Buggin' Out (Giancarlo Esposito) makes sure his points are heard by whomever is in ear shot. Upon entering Sal's shop, Buggin' Out questions Sal about the "Wall of Fame" and demands he place some pictures of black celebrities on the wall (since, he explains, Sal's pizzeria is situated in a black neighborhood and sells pizza to black people). Sal replies that it is his store, he is proud of his Italian heritage, and that he doesn't have to feature anyone but Italians on his wall. Buggin' Out attempts to start a protest over the "Wall of Fame", but no one will support his protest except Radio Raheem, who got into an argument with Sal about playing his boombox loudly in the store.

Buggin' Out's own angst towards gentrification comes to the front when he verbally attacks a white bicyclist (John Savage), who accidentally bumps into him without apologizing and unknowingly scuffs his Nikes. Buggin' Out begins to harass the man (disregarding the man's apology), telling him to "go back to Massachusetts" (because the man was wearing a Larry Bird Boston Celtics jersey). The small crowd continues to harass him and they unanimously object by sarcastically exclaiming "Awwwww!" when he replies that he was born in Brooklyn.

Radio Raheem and Buggin' Out march into Sal's and demand that Sal change the pictures on the wall. Radio Raheem's boombox is blaring, as always, Public Enemy's "Fight the Power," at the highest volume. Sal demands that they turn the radio down or leave the shop, which the two men refuse to do. Reaching his wit's end, Sal snaps and destroys Radio Raheem's boombox with a baseball bat. Radio Raheem's prized possession destroyed, he becomes enraged and begins choking Sal. Vito and Pino jump onto Radio Raheem in attempt to pull the men apart, at which point the other black men in the restaurant join the scuffle. A fight ensues, which Vito and Mookie try to break up. The fight spills out into the streets, to a crowd of spectators cheering on the fight. White policemen arrive at the scene and begin to apprehend Radio Raheem and Buggin' Out. Radio Raheem is placed in a choke hold that kills him (a reference to a 1983 incident where graffiti artist Michael Stewart was apprehended for defacing public property and killed by the arresting officer in a similar manner).[3] An underlying issue in this series of arrests is that of six officers present in this mostly black neighborhood, only one officer on the scene is black and the rest are white. Buggin' Out yells angrily as he is arrested. Officers continue to beat him from the front seat of the car as they drive him away from the scene.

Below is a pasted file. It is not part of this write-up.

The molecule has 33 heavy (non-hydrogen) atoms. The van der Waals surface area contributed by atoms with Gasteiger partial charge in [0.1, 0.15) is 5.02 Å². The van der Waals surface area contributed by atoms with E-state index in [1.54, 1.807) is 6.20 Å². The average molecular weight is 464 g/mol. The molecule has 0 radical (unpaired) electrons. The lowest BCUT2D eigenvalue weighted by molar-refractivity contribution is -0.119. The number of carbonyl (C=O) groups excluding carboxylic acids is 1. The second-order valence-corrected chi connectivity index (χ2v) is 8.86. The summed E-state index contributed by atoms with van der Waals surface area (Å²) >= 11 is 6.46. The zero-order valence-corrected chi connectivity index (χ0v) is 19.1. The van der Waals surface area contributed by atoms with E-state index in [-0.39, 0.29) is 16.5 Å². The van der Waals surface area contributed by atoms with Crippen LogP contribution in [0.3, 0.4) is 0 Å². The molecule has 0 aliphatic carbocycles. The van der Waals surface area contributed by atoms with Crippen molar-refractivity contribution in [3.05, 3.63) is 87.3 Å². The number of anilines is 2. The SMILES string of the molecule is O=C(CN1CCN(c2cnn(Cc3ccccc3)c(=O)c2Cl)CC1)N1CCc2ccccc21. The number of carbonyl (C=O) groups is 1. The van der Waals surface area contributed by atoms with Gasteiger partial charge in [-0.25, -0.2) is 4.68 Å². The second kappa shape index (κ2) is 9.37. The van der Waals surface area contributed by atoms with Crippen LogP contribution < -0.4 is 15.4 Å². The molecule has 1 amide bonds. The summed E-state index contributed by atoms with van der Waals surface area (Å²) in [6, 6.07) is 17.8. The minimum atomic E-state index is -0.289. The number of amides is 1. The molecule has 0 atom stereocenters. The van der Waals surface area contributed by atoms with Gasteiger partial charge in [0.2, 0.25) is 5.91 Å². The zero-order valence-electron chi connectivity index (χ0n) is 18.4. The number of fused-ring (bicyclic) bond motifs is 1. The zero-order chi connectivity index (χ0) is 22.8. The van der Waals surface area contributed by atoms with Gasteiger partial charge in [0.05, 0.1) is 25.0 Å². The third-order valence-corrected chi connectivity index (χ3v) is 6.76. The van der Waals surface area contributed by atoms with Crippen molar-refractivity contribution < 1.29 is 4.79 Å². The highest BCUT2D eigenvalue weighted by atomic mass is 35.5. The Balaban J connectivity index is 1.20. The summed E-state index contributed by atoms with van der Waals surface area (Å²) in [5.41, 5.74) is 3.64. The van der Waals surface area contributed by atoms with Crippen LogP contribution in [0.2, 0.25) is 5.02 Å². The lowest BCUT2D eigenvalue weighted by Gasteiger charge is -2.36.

The fight drew a large crowd of onlookers, all of whom are enraged about Radio Raheem's death. A tense moment ensues when the crowd contemplates violence against the three Italians, who taunt them by saying "do what you gotta do." Deciding that the floodgates are going to burst open eventually, Mookie grabs a trash can and throws it through the window of Sal's restaurant, directing the collective anger towards the property and away from the owners. The angry crowd becomes an angry riotous mob, and rushes into the restaurant and destroys everything within and Smiley starts a fire. The crowd yells "Radio!" & "Go Back to Howard Beach" as the fire spreads.